Sentinel-2 imagery is available in the default L1C form, or in the atmospheric-corrected L2A form.

I haven't been able to find a L1C - versus - L2A comparison that would provide the pros and cons of each. In the absence of such a comparison why wouldn't I always want the corrected L2A form? Are there situations where L1C would be preferable?

4 Answers 4


Atmospheric correction is particularly usefull if you need consistency between dates and/or adjacent tiles. Some studies showed that the use of atmospherically corrected images improve the subsequent use of the data. In addition, L2A images also contain flags for unusable data (e.g. clouds, snow...). The drawback is that the flags may contain some errors and that atmospheric correction could distort the data.

However, there is no perfect atmospheric correction in my humble opinion: it depends on your application (time series or single date), on your study area (tropical or not) and on your topic resarch (marine, lake or terrestrial). Using the default (Sen2COR) algorithm is therefore not always optimal (but it generally works well). Giving more recommandation without a specific case study would be opinion based, but you can have a look at iCOR, ACOLITE or MAJA and see if they correspond to your needs. For example, MAJA is designed for long time series while SEN2COR is designed as a scene-by-scene processor.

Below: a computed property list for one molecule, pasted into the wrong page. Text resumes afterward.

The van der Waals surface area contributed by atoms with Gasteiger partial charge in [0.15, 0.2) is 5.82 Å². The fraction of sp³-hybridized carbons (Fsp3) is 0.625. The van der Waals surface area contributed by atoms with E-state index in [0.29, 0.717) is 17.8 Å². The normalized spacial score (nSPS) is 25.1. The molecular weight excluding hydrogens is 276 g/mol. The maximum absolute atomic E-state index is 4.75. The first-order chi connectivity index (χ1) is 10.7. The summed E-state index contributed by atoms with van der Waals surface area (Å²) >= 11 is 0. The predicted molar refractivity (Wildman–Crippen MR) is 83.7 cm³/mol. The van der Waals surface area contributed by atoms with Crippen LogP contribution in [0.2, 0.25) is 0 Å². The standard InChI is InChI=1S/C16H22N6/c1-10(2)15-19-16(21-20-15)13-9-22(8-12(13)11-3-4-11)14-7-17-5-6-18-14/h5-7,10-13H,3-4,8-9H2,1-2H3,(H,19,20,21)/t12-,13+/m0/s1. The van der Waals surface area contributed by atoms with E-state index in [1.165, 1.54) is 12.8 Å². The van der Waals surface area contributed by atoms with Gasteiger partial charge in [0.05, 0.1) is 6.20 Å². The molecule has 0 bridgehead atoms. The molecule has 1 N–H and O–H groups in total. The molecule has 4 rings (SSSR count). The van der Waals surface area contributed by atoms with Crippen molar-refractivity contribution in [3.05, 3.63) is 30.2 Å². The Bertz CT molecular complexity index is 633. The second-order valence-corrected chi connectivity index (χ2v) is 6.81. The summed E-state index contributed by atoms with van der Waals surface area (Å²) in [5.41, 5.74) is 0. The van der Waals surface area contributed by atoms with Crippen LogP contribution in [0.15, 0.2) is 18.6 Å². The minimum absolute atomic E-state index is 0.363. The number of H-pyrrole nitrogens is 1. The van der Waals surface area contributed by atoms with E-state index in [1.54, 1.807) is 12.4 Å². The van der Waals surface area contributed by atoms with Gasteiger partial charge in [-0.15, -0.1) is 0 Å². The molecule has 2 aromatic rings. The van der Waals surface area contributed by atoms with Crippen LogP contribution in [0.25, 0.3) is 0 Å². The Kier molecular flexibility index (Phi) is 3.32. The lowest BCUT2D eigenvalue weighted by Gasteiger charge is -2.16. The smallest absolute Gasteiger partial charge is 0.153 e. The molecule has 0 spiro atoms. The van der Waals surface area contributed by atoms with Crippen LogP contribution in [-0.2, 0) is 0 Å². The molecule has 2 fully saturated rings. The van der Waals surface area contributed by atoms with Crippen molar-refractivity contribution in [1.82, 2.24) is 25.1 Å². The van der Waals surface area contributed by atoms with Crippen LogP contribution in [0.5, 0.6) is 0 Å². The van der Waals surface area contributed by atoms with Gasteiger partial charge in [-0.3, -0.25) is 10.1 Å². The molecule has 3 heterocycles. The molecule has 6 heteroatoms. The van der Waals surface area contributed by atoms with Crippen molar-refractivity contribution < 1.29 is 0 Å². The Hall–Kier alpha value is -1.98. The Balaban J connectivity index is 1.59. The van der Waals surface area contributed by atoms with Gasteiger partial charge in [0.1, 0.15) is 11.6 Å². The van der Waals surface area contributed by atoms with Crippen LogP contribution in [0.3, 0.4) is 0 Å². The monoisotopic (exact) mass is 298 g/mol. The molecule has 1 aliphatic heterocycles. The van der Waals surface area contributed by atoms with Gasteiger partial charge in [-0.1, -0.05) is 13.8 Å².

Finally, if you want to combine S2 with Landsat8, there are some harmonized products which could be more useful. Either from Landsat perspective (HLS, Claverie et al ) or from the Sentinel perspective (SEN2LIKE, Saunier et al)

So, to conclude, 1)you can use L1C with the latest algorithm if you need full control of the preprocessing chain, 2) you can trust L2A to save computing resource (and reduce the carbon footprint of your workflow) and obtain consistent analysis and 3) you should use an harmonized product if you want to combine S2 with L8 data.

  • A link to any of the comparison studies will be great. Commented Jun 17, 2021 at 7:44
  • 1